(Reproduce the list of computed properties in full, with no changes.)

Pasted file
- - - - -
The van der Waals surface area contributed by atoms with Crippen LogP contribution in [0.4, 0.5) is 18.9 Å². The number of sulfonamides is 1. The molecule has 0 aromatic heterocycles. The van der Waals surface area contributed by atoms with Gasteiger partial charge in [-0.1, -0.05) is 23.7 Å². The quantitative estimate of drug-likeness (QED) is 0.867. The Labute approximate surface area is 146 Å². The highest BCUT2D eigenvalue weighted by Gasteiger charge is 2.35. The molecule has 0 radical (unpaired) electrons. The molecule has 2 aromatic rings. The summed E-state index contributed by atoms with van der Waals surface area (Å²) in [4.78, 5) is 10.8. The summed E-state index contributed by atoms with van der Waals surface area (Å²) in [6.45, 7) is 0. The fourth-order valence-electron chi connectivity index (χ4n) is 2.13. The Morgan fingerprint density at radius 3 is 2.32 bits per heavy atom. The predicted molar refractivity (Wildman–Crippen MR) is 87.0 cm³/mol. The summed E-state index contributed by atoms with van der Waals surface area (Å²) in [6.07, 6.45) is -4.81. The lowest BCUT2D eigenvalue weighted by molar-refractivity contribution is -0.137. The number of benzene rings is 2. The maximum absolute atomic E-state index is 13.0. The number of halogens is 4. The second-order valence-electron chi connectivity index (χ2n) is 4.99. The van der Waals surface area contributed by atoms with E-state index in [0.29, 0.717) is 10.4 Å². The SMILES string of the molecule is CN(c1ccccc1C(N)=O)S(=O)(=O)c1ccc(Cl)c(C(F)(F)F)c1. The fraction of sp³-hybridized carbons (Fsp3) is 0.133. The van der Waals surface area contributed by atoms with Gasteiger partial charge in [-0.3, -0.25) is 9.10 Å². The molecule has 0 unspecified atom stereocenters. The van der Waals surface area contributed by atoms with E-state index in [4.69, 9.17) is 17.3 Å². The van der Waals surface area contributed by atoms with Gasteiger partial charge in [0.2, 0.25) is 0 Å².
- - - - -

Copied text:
The van der Waals surface area contributed by atoms with Crippen LogP contribution in [0.4, 0.5) is 18.9 Å². The number of sulfonamides is 1. The molecule has 0 aromatic heterocycles. The van der Waals surface area contributed by atoms with Gasteiger partial charge in [-0.1, -0.05) is 23.7 Å². The quantitative estimate of drug-likeness (QED) is 0.867. The Labute approximate surface area is 146 Å². The highest BCUT2D eigenvalue weighted by Gasteiger charge is 2.35. The molecule has 0 radical (unpaired) electrons. The molecule has 2 aromatic rings. The summed E-state index contributed by atoms with van der Waals surface area (Å²) in [4.78, 5) is 10.8. The summed E-state index contributed by atoms with van der Waals surface area (Å²) in [6.45, 7) is 0. The fourth-order valence-electron chi connectivity index (χ4n) is 2.13. The Morgan fingerprint density at radius 3 is 2.32 bits per heavy atom. The predicted molar refractivity (Wildman–Crippen MR) is 87.0 cm³/mol. The summed E-state index contributed by atoms with van der Waals surface area (Å²) in [6.07, 6.45) is -4.81. The lowest BCUT2D eigenvalue weighted by molar-refractivity contribution is -0.137. The number of benzene rings is 2. The maximum absolute atomic E-state index is 13.0. The number of halogens is 4. The second-order valence-electron chi connectivity index (χ2n) is 4.99. The van der Waals surface area contributed by atoms with E-state index in [0.29, 0.717) is 10.4 Å². The SMILES string of the molecule is CN(c1ccccc1C(N)=O)S(=O)(=O)c1ccc(Cl)c(C(F)(F)F)c1. The fraction of sp³-hybridized carbons (Fsp3) is 0.133. The van der Waals surface area contributed by atoms with Gasteiger partial charge in [-0.3, -0.25) is 9.10 Å². The molecule has 0 unspecified atom stereocenters. The van der Waals surface area contributed by atoms with E-state index in [4.69, 9.17) is 17.3 Å². The van der Waals surface area contributed by atoms with Gasteiger partial charge in [0.2, 0.25) is 0 Å².